4.) I already own a new CPR LT4 tank. It has been sitting in my basement for years, just waiting to be used for something.
The CPR LT4 is a bit of a throw back to the days when hiding your tubing, equipment and accessories was considered to be aesthetically pleasing. However, today's modern rimless tanks with their glass inflow and outflow piping have their own kind of beauty to them that I greatly appreciate. I'm guessing that if this project is successful with the CPR LT4 tank, my next project will be based on a rimless glass tank. But for now, we are going with what we know and what we have.
The CPR LT4 came with a canopy/hood with two 55 W compact fluorescent bulbs, or ~110 W total fluorescent lighting capability. I was originally going to use the OEM lighting, but quite frankly the newer LED lights now available seem like a much better option.
In the 10 years I have been away from this hobby, the lighting technology has changed A LOT! I admit to being more than a bit overwhelmed when researching this topic. For you newbies to the hobby, I hope you appreciate what a huge improvement the newer LED technology is over the old fluorescent or metal halide lighting systems.
After reading tons of reviews on this forum and elsewhere on the web, I decided to go with two Nicrew ClassicLED Plus fixtures (20"-24" size). I also purchased a digital ramp timer for each fixture. These fixtures fit underneath my canopy/hood nicely, and having two separate lights on two separate ramp timers gives me a lot of flexibility and hopefully A LOT of light without needing to run either fixture at 100%. I also plan to install a cooling fan into the canopy to prevent the LEDs from overheating.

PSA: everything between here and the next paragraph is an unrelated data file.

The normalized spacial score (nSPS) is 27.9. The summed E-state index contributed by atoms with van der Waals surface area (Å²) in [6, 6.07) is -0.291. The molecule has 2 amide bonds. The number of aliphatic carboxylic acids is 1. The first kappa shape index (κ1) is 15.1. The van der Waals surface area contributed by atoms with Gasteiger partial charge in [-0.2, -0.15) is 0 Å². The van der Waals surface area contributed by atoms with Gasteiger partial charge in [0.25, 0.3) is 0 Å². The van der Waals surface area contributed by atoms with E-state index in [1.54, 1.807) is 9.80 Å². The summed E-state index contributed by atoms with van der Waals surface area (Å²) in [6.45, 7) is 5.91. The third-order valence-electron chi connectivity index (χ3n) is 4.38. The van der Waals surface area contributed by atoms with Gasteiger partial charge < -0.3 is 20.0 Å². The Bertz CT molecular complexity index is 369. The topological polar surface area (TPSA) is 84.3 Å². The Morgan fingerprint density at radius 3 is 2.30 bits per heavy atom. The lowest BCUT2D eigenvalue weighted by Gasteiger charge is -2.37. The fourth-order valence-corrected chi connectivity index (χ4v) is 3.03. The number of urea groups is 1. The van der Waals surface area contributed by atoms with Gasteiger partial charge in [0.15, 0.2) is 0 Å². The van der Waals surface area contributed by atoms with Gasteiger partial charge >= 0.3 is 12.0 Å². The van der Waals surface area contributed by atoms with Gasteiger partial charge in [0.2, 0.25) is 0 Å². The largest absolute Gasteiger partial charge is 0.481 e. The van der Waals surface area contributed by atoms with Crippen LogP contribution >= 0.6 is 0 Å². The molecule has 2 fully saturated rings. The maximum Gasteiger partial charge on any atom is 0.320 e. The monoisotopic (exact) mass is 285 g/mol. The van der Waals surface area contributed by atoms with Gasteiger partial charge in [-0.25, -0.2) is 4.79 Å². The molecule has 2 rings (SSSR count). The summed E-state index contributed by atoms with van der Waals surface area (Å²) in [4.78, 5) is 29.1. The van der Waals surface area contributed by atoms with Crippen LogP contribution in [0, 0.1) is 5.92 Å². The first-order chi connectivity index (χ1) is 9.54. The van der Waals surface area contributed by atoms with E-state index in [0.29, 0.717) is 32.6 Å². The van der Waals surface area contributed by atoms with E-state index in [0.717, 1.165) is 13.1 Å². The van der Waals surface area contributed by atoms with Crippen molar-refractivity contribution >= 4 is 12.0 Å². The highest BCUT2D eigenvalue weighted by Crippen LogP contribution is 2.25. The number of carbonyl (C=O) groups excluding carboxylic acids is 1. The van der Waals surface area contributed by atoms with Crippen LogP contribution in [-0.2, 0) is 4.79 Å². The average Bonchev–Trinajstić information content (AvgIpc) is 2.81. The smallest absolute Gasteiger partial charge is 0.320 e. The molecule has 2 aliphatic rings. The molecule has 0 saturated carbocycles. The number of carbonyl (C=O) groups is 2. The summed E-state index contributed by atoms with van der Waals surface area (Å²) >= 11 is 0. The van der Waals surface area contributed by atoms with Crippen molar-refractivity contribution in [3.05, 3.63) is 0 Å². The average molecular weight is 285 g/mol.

My intent is to stagger the lighting by about 3 hours, so that each light is on for about 7 hours, but both lights are only on at the same time for about 3 hours, with a total photo period of ~10 hours. I will probably limit the lights to about 75% at maximum illumination. Obviously, I will be playing with this quite a bit.
From what I have read, it seems like you can't go wrong with ADA Aqua Soil, so that's what I will be using. Plan on the soil depth to range from 2" to 4".
Aquascape and Plants:
This is my first planted tank, so I want to keep things relatively simple. Actually, I need to correct myself because this is technically my son's aquarium, not mine. The two of us perused the internet looking at different types of aquaecapes. He wants to try an Iwagumi style with a bonsai tree, so that is what we are going to attempt. I have some nice pieces of seiryu stone and a small driftwood bonsai skeleton. I plan to use Christmas moss on the bonsai skeleton, baby dwarf tears (Hemianthus Callitricoides) for most of the carpet, and java moss on some of the stones and underneath the bonsai where light is a bit lower.
Dry start method. I bought a CO2 meter and am planning to do CO2 dosing during the dry start, with goal of achieving 1000-1500 ppm CO2 at the substrate surface. More details later as I figure it out.
Water Parameters, Fertilizer, etc...
Water source will be tap. I live in the Boston area and we have relatively soft water here, so I will likely need to boost the hardness. I intend to follow the EI method for fertilizer dosing. I will be measuring my tap water and playing with additives during the dry start period.
I have a GLA CO2 system that came with a pH controller. I plan to figure out how this system works while the dry start does its thing. I do have a drop checker, but have read a lot of mixed reviews on their effectiveness.
That is pretty much it for now. No need to post a response unless you have any questions or see something really wrong with my plan. I will definitely be posting photos after we actually start the project.